Baker Island Geography and Climate
Baker Island belongs to the remote islands of the United States in the Pacific Ocean and it is the United States that has control over this island without it being part of the United States for that matter. They usually talk about Bakerön together with Howlandön as an island couple as they are close to each other. The island is named after Captain Michael Baker, who discovered it on behalf of the United States in 1832. There are traces of previous settlements in the form of a cemetery and traces of buildings. The island has no harbor so you have to dock at the coast to get past the reef that is around the island. This reef poses a certain danger so there is a lighthouse on the island that warns of it.
The runway that was built during the Second World War is today abandoned, and it is covered with vegetation so it can not be used.
Geography and climate
Bakerön is a coral island with a highest point of about 8 meters and most of the island consists of sand and lower vegetation. Here there are no sources of fresh water and there is also no population living on the island permanently. The USA administers Bakerön via the US Fish and Wildlife Service and the island is considered a nature conservation area. The climate is equatorial climate with little rainfall, constant wind and strong sunshine. There is no lagoon here and the island is free of trees. The vegetation instead consists of four different kinds of grass and shrubs.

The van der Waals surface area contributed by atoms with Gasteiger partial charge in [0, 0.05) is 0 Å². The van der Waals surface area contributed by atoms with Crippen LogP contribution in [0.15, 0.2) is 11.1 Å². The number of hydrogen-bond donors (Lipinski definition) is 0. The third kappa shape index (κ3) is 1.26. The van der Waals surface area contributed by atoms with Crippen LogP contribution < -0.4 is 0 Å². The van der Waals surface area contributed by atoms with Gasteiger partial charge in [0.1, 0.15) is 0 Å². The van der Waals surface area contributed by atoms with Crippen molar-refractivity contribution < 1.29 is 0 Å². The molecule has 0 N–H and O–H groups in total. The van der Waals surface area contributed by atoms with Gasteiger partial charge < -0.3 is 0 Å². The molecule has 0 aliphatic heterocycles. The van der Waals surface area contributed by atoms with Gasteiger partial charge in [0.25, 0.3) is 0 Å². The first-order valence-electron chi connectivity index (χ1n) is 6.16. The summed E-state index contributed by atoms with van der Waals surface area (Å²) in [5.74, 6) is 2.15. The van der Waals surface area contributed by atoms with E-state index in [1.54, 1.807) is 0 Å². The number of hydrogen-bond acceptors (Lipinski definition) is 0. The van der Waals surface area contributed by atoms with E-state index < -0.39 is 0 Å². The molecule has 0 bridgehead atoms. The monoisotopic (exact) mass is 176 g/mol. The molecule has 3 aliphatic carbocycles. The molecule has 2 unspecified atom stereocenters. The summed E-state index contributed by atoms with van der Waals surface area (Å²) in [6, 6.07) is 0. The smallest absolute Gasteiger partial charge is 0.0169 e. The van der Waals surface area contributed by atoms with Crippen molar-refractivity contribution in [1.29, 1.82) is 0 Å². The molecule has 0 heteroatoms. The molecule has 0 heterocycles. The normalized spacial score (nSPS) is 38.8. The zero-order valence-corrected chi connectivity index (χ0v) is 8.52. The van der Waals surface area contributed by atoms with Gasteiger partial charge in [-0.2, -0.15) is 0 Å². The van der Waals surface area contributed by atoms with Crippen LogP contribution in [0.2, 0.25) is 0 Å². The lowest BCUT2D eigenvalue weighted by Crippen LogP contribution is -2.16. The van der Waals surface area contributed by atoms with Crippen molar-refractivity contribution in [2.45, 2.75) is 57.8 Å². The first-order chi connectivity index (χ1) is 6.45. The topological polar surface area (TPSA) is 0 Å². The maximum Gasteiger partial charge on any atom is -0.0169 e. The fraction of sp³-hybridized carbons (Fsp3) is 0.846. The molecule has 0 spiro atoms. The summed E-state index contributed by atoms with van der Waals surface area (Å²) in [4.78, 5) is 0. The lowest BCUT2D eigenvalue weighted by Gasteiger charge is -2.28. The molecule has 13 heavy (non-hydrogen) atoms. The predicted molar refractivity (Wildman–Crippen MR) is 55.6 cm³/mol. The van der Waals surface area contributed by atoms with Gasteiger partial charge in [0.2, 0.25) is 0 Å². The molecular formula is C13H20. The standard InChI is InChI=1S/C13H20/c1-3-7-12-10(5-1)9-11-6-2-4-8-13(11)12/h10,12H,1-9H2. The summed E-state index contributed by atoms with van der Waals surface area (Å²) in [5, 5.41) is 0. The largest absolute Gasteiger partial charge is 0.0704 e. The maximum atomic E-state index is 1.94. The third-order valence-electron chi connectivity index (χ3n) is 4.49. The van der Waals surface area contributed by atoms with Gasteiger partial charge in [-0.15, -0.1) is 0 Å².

Bakerön is an important place for birds and there are plenty of different types of seabirds that have made the island their home. Some of these birds are considered to belong to endangered species. In the water and in the reef around the island there are also turtles.
Bakerön was discovered as early as 1818 by Captain Elisha Folger who came on the whaling ship Equator. He named the island New Nantucket, but the island was named after Captain Michael Baker who came in 1834. There are sources claiming that he came to the island in 1832 and again in 1839 to bury an American sailor. In any case, it was Captain Baker who claimed the island in 1855.
The United States seized the island in 1857 and came to extract the guano that was on the island between 1859 and 1878. In 1886, the American Guano Company sold the rights to the British company John T. Arundel and Company, which made the island a center for guano excavation in the Pacific. the sea until 1891.
In 1935, American colonists tried to settle the island. They built a lighthouse, housing and even tried to grow different types of plants. However, it turned out to be very difficult to get any trees to grow as the island has such a dry climate and birds damaged the trees and palm trees that they tried to grow.